Goodhart’s law states that “When a measure becomes a target, it ceases to be a good measure.” This is what I think might be happening with the distribution of income or wealth. Economists, in particular, have a singular focus on the density plots and time-series graphs measuring income inequality, but sometimes we miss the underlying problems of which inequality is a symptom. When focused on inequality as the target of our interventions, we might emphasize solutions like guest worker programs, means-tested transfers, or private-sector payroll subsidies—all of which may compress the income distribution, but none of which may do much to redistribute power or alleviate oppression. Rather than focusing on lowering the 1 percent’s share, we might want to explore how a broad economic democracy will have a compressed distribution of income as a byproduct.
What do I mean by economic democracy? Analogous to its political namesake, it is an equal distribution of economic—rather than just civic—liberties, and foregrounds the autonomy, respect, and independence that people want in their economic lives. Instead of interpreting freedom or liberty as simply the size of the choice set, my working definition of economic liberty borrows a lot from “liberty as non-domination” as articulated by recent work in “neo-republican” political philosophy. Like freedom from arbitrary decisions of police and government officials, it means having some autonomy from your bank, landlord, or boss, as well as being able to quit your job or change your grocery store when you want. It also means interacting in markets where purchasing power is distributed with rough parity, so that the money-backed preferences of a few, however rightfully earned, do not have an outsized impact on the overall allocation of scarce resources. Instead of reducing income and wealth inequality to target some desired pattern, perhaps we should consider economic inequality as a diagnostic for an economy that is undermining the “social bases of respect” good societies should deliver to their citizens.
Let’s begin with economic liberty in contracts. Economic liberty is not simply liberty to contract, but also should restrain the discretion that principals (e.g., creditors, employers, landlords) have inside the contract. Ronald Coase, Herbert Simon, and legions of economic theorists have stressed the importance of authority in the employment contract, extending Marx’s insight that formal equality in the market becomes de facto inequality inside the firm. In efficiency wage models, contingent employment rents increase the income that workers get relative to being unemployed, but also give employers a credible threat to fire the worker (or not promote them). By threatening loss of employment rents (hence the contingency), employers extract effort, and other non-contractible services that employees can provide. As a stark example, prior to the secret ballot employers in Chile used these rents to induce inquilino workers to vote for right-wing parties. In 1958, the secret ballot was introduced in Chile, which unsurprisingly lowered the right-wing votes in high-inquilino municipalities. More surprisingly, the price of land fell faster in those municipalities, as the value of land had previously capitalized the controlled votes of the inquilinos on it. Asset prices incorporated political control as well as economic yields. Recent anecdotes and research, such as that of Alexander Hertel-Fernandez, suggest that employer mobilization of votes may be becoming more prevalent in the United States. Policies that raise employment rents (e.g., the Earned Income Tax Credit [EITC]) may increase earnings, but also could increase the power employers have over workers.“No one should have their fundamental interests depend on the fickle goodwill of a superordinate.”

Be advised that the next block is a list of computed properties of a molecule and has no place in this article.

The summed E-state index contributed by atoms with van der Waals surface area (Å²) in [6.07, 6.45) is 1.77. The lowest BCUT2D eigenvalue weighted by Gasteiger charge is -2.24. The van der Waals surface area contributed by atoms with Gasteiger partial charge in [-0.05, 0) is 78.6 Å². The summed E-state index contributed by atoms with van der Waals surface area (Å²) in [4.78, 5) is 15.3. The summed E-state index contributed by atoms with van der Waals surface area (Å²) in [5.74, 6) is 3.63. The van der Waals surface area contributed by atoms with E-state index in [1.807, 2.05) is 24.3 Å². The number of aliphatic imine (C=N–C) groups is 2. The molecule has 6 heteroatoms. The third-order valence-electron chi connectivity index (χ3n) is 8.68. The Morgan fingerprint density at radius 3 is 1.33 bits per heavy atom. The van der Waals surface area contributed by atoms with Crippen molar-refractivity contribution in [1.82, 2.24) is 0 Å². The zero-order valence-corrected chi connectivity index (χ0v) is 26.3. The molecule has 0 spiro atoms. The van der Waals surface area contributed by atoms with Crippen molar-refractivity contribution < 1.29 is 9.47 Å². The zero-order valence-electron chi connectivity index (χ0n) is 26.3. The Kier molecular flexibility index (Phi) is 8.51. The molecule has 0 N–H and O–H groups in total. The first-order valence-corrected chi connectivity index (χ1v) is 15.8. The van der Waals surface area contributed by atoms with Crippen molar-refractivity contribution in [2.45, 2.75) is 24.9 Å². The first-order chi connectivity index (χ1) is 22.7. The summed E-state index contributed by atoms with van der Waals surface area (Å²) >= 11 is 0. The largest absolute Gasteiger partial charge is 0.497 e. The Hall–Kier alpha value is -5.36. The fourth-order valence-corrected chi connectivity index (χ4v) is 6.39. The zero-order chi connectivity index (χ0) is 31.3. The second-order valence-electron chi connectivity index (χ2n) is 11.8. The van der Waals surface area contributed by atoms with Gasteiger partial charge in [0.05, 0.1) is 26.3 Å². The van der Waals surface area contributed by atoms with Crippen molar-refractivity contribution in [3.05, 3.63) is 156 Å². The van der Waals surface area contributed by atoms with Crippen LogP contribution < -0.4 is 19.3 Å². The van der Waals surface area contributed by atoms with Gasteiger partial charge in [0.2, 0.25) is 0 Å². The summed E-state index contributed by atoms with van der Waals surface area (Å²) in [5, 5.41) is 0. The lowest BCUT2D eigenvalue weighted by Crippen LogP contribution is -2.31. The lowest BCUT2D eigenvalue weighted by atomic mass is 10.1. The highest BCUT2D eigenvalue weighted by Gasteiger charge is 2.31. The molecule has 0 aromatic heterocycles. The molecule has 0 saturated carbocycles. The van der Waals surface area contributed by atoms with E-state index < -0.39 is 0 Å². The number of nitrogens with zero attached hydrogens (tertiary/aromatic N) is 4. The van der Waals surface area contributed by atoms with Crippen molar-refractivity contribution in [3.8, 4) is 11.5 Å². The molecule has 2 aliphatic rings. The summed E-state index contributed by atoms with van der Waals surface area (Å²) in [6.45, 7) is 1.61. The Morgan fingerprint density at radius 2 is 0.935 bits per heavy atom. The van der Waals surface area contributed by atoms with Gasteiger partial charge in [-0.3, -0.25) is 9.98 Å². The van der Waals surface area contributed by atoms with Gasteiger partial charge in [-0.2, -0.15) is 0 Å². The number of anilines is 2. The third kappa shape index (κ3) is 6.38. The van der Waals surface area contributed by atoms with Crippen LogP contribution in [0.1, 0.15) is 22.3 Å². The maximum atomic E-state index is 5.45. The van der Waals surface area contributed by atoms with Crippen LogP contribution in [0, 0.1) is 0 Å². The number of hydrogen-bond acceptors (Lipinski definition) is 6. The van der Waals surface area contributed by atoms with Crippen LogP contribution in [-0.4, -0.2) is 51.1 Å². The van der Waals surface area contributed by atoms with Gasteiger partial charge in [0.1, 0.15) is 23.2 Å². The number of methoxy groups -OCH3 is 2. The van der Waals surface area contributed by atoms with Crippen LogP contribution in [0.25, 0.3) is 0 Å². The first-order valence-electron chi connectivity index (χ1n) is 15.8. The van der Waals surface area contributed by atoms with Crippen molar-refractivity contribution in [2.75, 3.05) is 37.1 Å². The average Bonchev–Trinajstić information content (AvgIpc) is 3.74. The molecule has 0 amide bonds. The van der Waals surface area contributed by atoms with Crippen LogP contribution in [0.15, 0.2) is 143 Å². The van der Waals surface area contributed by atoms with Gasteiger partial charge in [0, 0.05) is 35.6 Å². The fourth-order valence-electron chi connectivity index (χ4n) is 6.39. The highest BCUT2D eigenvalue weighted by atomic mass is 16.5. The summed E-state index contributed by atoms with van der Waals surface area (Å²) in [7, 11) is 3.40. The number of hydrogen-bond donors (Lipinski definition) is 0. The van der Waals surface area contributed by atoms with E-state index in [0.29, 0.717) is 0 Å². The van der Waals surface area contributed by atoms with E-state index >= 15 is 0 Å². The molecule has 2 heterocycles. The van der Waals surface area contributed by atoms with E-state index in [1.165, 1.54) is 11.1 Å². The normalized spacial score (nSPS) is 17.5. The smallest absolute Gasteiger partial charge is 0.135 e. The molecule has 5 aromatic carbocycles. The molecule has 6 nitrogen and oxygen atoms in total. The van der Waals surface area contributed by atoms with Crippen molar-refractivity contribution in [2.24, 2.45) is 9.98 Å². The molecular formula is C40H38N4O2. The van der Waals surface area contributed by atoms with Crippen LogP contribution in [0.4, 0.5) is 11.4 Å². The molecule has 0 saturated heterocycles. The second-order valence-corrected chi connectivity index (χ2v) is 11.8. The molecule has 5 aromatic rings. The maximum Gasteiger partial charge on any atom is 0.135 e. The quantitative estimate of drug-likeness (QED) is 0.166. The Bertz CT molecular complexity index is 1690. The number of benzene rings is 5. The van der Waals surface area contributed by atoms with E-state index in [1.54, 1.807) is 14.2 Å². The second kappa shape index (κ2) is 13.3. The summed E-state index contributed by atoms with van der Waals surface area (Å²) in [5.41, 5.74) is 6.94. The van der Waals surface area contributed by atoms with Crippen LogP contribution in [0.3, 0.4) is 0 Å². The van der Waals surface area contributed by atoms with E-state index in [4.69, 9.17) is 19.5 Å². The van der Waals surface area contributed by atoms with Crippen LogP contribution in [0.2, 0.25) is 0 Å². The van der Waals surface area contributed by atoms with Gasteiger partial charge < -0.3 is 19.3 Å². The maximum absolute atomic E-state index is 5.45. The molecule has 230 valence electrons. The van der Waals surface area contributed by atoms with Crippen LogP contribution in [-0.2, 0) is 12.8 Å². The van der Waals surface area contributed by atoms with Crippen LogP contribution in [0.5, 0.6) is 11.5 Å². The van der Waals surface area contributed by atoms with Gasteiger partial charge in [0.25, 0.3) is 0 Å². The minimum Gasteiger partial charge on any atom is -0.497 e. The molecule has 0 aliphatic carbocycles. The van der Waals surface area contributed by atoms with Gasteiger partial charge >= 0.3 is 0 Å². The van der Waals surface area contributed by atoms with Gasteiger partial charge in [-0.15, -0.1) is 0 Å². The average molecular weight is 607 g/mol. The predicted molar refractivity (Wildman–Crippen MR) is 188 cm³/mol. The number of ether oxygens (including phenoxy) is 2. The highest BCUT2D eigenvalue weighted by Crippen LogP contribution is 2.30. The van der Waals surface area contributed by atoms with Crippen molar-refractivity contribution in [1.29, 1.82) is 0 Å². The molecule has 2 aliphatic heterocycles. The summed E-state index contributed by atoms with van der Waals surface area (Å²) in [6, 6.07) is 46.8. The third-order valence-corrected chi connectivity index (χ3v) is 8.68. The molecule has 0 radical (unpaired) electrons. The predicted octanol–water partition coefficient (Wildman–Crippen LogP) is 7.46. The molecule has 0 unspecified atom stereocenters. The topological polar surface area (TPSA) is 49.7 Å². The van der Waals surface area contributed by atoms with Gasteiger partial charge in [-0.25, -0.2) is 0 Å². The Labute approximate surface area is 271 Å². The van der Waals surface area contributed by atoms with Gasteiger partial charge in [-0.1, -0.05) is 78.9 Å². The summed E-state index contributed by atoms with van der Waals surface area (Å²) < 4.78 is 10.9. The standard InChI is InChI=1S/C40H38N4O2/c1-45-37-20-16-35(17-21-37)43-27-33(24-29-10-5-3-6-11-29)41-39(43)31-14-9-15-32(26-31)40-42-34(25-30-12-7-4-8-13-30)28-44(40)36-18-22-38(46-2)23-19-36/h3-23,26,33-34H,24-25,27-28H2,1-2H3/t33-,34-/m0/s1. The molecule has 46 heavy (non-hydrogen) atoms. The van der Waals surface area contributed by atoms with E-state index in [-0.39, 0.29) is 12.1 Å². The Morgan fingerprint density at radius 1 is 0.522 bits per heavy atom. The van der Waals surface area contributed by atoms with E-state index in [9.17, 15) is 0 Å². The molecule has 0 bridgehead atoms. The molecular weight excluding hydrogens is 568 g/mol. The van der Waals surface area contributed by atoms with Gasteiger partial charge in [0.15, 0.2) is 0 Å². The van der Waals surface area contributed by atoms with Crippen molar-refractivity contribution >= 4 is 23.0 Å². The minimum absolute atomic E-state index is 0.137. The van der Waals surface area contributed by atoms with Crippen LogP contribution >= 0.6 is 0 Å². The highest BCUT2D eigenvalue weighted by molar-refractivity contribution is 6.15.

“If your boss was a total jerk, how miserable could he or she make your life?” is a question that could be posed in a survey. This captures what Philip Pettit has described as “republican freedom,” or the autonomy one has from the arbitrary whims of others. This is fundamentally different from the distinction between “positive” or “negative” freedom Isaiah Berlin burned into our normative lexicon years ago in “Two Concepts of Liberty.” A person can have abundant negative and positive liberties (e.g., free to move and speak, plenty of food and health care), but if those freedoms can be revoked at the whim of another, they do not have republican freedom. Pettit further gives a test of republican freedom: the “eyeball test,” where members of society can all look each other in the eye. I like to think of this as the “Don’t have to laugh at unfunny jokes of superiors” test, but they capture the same idea: no one should have their fundamental interests depend on the fickle goodwill of a superordinate, be they well-meaning philanthropists or foremen. Enslaved people lack freedom even if they serve the most benevolent master.